38-51, 454 Yards, six touchdowns, zero interceptions, 74.5 percent, 8.9 YPA, one rushing TD

Harrell could not have had a more perfect day passing the ball and leading the offense down the field. True, ALL OF US could score on the KSU defense, but Harrell silenced most naysayers with this game. He could have finished with 600 yards and nine touchdowns, I have no doubt in my mind.

He was releasing balls quickly in the pocket, hitting receivers just as their routes were materializing, leading Crabtree perfectly to burn the defense, and checking out of plays left and right. This game gave me confidence that we could be for real and Harrell could be even more legitimate. He found a way to play to Lyle Leong's strengths and get him into the end zone three times.

It was even more impressive than his game last season against Oklahoma State (though I now pretend that game never happened). A+

Game Six vs. Nebraska

20-25, 284 Yards, two touchdowns, zero interceptions, 80 percent, 11.4 YPA, one rushing TD

Not much to say about Harrell in this game. He rarely saw the field but was exceptionally efficient when he did. Extra points for the great pass on fourth down to Crabtree, and even more points for keeping his composure where, in the past, he would have been frustrated being on the sidelines so long and would have tried to force something.

Having the discipline to come out and run the offense with poise and no sense of urgency in a game where it was obvious they should be worried was a pleasant surprise. Watching Harrell mature throughout the season has been one of the joys of this Texas Tech team.

Also, noticing Crabtree's ability to open up the field has been a plus. Multiple times in this game, Harrell pumped or head-faked to Crabtree and got a defender to bite, opening up a pass somewhere else.

Another learning experience not only for Tech players, but for fans as well, was the sign that this really may be the season we don't let an easy win slip away. A-


Game Seven @ Texas A&M

44-56, 450 Yards, three touchdowns, two interceptions, 78.6 percent, 8.0 YPA, two rushing TDs

This game was up and down in many aspects. He threw two interceptions but also completed passes at a high percentage and spread the ball well. It was obvious Harrell was seeing the field well. Being able to stand in the pocket for 10 seconds every play will do that for you sometimes, am I right?

After Crabtree went out with an injury, I was afraid our offense would fall apart, but the other receivers did a nice job of filling in, and Harrell did a wonderful job acting as if Tramain Swindall was actually Michael Crabtree.

The first interception was the worst play of the season, by far. It is the pass that Harrell has made in both his sophomore and junior seasons that comes back to haunt us. Instead of taking a sack or throwing it away, he throws it, well, UP. I never want to see it again.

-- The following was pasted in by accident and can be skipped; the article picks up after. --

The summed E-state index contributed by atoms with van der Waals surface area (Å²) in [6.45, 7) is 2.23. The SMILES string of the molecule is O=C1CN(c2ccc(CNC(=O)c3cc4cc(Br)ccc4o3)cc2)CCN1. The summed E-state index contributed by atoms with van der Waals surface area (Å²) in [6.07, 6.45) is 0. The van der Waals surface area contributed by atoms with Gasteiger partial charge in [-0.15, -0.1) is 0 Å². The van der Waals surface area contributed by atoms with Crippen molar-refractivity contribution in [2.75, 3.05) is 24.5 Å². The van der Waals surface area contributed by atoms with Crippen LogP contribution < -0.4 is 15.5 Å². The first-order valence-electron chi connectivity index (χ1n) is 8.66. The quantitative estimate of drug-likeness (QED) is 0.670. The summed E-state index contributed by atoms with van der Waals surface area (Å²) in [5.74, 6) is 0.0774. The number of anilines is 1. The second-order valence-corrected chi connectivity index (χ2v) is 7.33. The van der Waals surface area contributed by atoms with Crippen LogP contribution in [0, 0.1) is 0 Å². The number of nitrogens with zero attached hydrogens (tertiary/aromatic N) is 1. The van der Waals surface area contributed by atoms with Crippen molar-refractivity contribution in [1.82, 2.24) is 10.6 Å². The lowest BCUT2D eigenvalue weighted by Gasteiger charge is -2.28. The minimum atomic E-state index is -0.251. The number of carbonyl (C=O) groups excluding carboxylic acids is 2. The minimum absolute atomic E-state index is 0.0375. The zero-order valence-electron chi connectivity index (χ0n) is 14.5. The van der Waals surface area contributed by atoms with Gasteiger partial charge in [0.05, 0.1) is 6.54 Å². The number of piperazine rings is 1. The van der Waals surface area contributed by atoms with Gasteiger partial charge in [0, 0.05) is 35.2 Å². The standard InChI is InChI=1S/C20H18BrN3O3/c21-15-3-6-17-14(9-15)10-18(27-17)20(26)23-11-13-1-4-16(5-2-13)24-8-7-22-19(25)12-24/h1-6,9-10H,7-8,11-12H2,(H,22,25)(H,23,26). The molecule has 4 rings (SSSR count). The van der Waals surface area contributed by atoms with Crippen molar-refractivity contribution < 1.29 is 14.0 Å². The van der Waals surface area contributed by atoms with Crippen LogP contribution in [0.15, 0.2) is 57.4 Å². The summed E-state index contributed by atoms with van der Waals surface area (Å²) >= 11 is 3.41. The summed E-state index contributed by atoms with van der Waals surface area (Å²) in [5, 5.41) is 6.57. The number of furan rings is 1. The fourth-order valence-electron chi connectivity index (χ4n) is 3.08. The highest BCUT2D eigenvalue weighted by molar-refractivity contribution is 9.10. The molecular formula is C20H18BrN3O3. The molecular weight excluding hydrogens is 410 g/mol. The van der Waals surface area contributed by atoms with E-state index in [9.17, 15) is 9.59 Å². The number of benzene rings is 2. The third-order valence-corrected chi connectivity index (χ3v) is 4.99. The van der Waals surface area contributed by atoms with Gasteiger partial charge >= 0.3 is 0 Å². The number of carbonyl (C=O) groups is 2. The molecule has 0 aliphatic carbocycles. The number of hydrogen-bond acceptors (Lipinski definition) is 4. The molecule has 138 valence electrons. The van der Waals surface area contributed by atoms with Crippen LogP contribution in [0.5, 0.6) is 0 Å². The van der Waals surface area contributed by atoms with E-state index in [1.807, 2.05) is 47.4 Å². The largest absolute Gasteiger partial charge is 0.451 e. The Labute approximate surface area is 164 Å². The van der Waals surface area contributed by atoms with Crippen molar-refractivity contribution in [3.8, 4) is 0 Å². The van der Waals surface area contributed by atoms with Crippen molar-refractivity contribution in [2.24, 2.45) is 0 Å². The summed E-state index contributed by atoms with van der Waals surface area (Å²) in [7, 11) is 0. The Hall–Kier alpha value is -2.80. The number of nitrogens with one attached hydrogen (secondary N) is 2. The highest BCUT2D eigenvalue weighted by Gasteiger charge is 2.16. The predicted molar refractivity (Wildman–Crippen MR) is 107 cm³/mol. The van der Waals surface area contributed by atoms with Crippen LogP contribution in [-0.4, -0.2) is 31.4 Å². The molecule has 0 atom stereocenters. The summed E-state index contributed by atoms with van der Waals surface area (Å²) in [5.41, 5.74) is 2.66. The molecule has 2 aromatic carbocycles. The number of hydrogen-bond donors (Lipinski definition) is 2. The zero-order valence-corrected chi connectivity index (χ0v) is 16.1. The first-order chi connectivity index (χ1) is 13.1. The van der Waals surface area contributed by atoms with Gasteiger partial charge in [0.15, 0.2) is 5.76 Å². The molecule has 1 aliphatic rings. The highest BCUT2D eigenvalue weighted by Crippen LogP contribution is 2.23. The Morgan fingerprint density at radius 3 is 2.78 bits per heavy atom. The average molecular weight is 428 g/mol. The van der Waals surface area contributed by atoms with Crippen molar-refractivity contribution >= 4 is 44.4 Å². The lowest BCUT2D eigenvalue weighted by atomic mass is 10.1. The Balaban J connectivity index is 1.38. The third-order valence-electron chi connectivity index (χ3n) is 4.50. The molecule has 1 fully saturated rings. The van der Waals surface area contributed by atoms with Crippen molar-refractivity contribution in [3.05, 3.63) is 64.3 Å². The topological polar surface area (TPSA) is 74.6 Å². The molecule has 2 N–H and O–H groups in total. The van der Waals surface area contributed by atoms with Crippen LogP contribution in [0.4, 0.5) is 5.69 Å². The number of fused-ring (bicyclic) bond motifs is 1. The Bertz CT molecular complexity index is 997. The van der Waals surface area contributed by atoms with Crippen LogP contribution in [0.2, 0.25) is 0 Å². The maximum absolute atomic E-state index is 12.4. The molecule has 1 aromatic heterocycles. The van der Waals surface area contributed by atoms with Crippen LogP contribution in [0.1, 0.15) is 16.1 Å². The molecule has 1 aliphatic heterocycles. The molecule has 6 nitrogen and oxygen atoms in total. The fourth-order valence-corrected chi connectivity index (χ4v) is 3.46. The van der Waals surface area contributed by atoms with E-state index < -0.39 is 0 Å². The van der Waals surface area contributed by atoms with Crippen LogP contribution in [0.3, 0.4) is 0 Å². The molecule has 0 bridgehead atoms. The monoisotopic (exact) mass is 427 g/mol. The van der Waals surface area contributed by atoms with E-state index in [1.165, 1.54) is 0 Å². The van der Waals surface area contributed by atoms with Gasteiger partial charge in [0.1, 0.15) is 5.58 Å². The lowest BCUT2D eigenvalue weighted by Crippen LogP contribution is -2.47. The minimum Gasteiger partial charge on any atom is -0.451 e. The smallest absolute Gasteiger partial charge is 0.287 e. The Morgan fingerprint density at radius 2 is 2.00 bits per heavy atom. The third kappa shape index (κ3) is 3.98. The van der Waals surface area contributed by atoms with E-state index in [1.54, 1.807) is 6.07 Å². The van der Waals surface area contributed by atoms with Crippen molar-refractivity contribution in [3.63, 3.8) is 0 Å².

The second interception was actually a dropped ball by Crabtree that ended up being grabbed from off his arms by an A&M defender, and I was hoping that they would rule it as a fumble, but didn't.

Harrell was efficient in the red zone and took advantage of the time given to him to find the open receiver. He still had a few forced passes, and it looked reminiscent of the game against EWU at times, but he played well when it mattered, and Tech came away with a win. B

Game Eight @ Kansas

34-42, 386 Yards, five touchdowns, zero interceptions, 81 percent, 9.2 YPA, one rushing TD

The game that many analysts looked at and gave Harrell credit as a potential Heisman candidate. The second-best game of the year, other than the showing against Kansas State, Harrell was firing on all cylinders (never used that expression before and wanted to get it out there to make myself seem more knowledgeable—did it work?).

He read the field exceptionally well, especially to start the game with the pass to Britton. He was quick with his decisions, never hesitating, which is what the spread requires: mistake-free, hesitation-free quarterbacks, able to take advantage of a slight opening and hoping to turn it into more.

Though he missed a few open receivers downfield, in a game as lopsided as this one turned out to be, you can't blame him.

Once again, he didn't miss a beat when Crabtree was out of the game, and he used the screen pass more sparingly, which I think makes it even more effective. This is the type of game we want Harrell to play as the season goes along. Don't repeat too many packages—variety will be the key to success against Texas. A


Things Harrell Still Needs To Eliminate

The chunk-up and the repetition of plays.


Things Harrell Has Improved Mightily

Pocket composure and changing the play at the line of scrimmage.


My Overall Take on Harrell This Season

Extremely positive. He's playing, at this point, better than I hoped he would be. The sky is the limit, though these next three games will make or break his career.